Manual pollination of Cucurbitaceae

The flowers of Cucurbitaceae can be pollinated by hand to prevent unwanted cross-pollination. The advantages of this method are its simplicity and the fact that it enables you to grow several different varieties of the same species in the same garden without having to isolate them.
Let us first look at manual pollination of flowers of larger Cucurbitaceae.
The evening before you carry out manual pollination, you should identify female and male flowers of the same variety that are about to open. At this time, they are a characteristic creamy yellow colour and have not yet opened. The flowers only bloom for one day. Female flowers have a small baby fruit on their stem that has not started to develop. Male flowers have a slender stem that does not bulge out.
The female flowers that you have chosen on several plants are closed using a clothespin, adhesive paper tape or a small piece of string loosely tied to avoid damaging the flowers. To ensure good genetic diversity, for every female flower chosen three male flowers on different plants are closed in the same way. This prevents insects from entering the flowers early in the morning. To make it easier to find the selected flowers the next morning, they can be marked with stakes.
The next morning, the male flowers are removed and applied to the female flowers that were chosen the previous evening. It is necessary to start well before the heat of the day. Otherwise, the pollen will ferment, it will no longer be fertile, and the flowers will close up again. The petals of the three male flowers are carefully torn off. The female flower is unclipped and opened gently and the pollen of the three male flowers is applied to the stigma of the female flower.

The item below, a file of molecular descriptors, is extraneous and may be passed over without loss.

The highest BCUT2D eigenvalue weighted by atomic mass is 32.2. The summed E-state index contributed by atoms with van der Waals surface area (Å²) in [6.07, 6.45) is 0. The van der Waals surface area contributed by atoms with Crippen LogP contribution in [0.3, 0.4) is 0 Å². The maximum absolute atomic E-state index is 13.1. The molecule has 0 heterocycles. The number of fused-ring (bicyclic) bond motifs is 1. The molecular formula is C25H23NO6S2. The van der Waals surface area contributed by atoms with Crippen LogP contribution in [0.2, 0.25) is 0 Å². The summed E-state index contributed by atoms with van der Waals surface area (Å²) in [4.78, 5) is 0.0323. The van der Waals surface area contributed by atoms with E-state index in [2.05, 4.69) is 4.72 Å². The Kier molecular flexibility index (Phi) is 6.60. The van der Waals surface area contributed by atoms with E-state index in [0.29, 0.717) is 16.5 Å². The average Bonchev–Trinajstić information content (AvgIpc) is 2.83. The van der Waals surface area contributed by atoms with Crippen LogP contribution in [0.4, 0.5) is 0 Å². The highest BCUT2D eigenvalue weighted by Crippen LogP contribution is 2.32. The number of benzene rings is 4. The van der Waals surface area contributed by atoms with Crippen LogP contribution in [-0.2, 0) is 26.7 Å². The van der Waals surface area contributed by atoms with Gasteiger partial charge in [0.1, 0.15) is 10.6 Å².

If a bee has the bad idea of coming and collecting the nectar from the female flower that is currently being pollinated, the flower should be removed. Bees carry a mixture of pollen from other plants and cross-pollination would be inevitable.
Once manual pollination is complete, the female flowers are gently closed and they are tied shut again as they were the previous evening. To find the manually pollinated fruit at harvest time, the peduncle is marked with a label or a coloured piece of string.
Manual pollination of Cucurbitaceae whose flowers are far smaller requires much more meticulous care and patience. With melons, where 80% of the female flowers abort spontaneously, manual pollination is less efficient than insects. A success rate of no more than 10-15% can be expected. In contrast, the success rate of manual pollination of watermelons is 50-75%. The rate for cucumbers is 85%. Other kinds of plants such as corn and sunflower require a slightly different method. Refer to the modules on each specific vegetable.

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